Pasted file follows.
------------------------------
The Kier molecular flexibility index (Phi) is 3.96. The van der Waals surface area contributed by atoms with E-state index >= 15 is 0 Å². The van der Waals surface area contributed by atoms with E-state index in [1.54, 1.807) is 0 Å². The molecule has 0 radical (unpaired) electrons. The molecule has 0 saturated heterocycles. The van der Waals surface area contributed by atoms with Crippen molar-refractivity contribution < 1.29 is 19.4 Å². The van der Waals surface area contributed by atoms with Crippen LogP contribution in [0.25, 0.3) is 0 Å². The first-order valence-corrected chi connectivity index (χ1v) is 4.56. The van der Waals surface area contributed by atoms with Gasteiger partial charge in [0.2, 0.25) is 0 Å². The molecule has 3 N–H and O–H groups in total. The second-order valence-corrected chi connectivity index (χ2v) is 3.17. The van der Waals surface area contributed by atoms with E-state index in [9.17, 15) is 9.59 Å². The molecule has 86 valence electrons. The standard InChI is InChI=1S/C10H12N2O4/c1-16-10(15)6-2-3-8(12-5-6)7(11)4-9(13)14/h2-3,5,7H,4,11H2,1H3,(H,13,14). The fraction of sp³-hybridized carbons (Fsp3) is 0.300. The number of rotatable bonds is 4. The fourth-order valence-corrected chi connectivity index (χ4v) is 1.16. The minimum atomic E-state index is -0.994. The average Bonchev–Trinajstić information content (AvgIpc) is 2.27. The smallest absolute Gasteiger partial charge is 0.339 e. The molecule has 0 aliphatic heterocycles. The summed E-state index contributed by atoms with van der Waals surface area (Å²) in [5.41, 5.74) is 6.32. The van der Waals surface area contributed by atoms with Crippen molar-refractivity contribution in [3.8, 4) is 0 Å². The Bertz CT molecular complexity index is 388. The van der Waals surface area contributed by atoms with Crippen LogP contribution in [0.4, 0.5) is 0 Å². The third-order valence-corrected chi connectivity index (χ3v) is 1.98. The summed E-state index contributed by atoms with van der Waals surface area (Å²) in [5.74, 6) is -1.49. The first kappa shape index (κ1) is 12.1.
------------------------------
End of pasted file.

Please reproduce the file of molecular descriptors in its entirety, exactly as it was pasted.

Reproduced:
The Kier molecular flexibility index (Phi) is 3.96. The van der Waals surface area contributed by atoms with E-state index >= 15 is 0 Å². The van der Waals surface area contributed by atoms with E-state index in [1.54, 1.807) is 0 Å². The molecule has 0 radical (unpaired) electrons. The molecule has 0 saturated heterocycles. The van der Waals surface area contributed by atoms with Crippen molar-refractivity contribution < 1.29 is 19.4 Å². The van der Waals surface area contributed by atoms with Crippen LogP contribution in [0.25, 0.3) is 0 Å². The first-order valence-corrected chi connectivity index (χ1v) is 4.56. The van der Waals surface area contributed by atoms with Gasteiger partial charge in [0.2, 0.25) is 0 Å². The molecule has 3 N–H and O–H groups in total. The second-order valence-corrected chi connectivity index (χ2v) is 3.17. The van der Waals surface area contributed by atoms with E-state index in [9.17, 15) is 9.59 Å². The molecule has 86 valence electrons. The standard InChI is InChI=1S/C10H12N2O4/c1-16-10(15)6-2-3-8(12-5-6)7(11)4-9(13)14/h2-3,5,7H,4,11H2,1H3,(H,13,14). The fraction of sp³-hybridized carbons (Fsp3) is 0.300. The number of rotatable bonds is 4. The fourth-order valence-corrected chi connectivity index (χ4v) is 1.16. The minimum atomic E-state index is -0.994. The average Bonchev–Trinajstić information content (AvgIpc) is 2.27. The smallest absolute Gasteiger partial charge is 0.339 e. The molecule has 0 aliphatic heterocycles. The summed E-state index contributed by atoms with van der Waals surface area (Å²) in [5.41, 5.74) is 6.32. The van der Waals surface area contributed by atoms with Crippen molar-refractivity contribution in [3.8, 4) is 0 Å². The Bertz CT molecular complexity index is 388. The van der Waals surface area contributed by atoms with Crippen LogP contribution in [0.4, 0.5) is 0 Å². The third-order valence-corrected chi connectivity index (χ3v) is 1.98. The summed E-state index contributed by atoms with van der Waals surface area (Å²) in [5.74, 6) is -1.49. The first kappa shape index (κ1) is 12.1.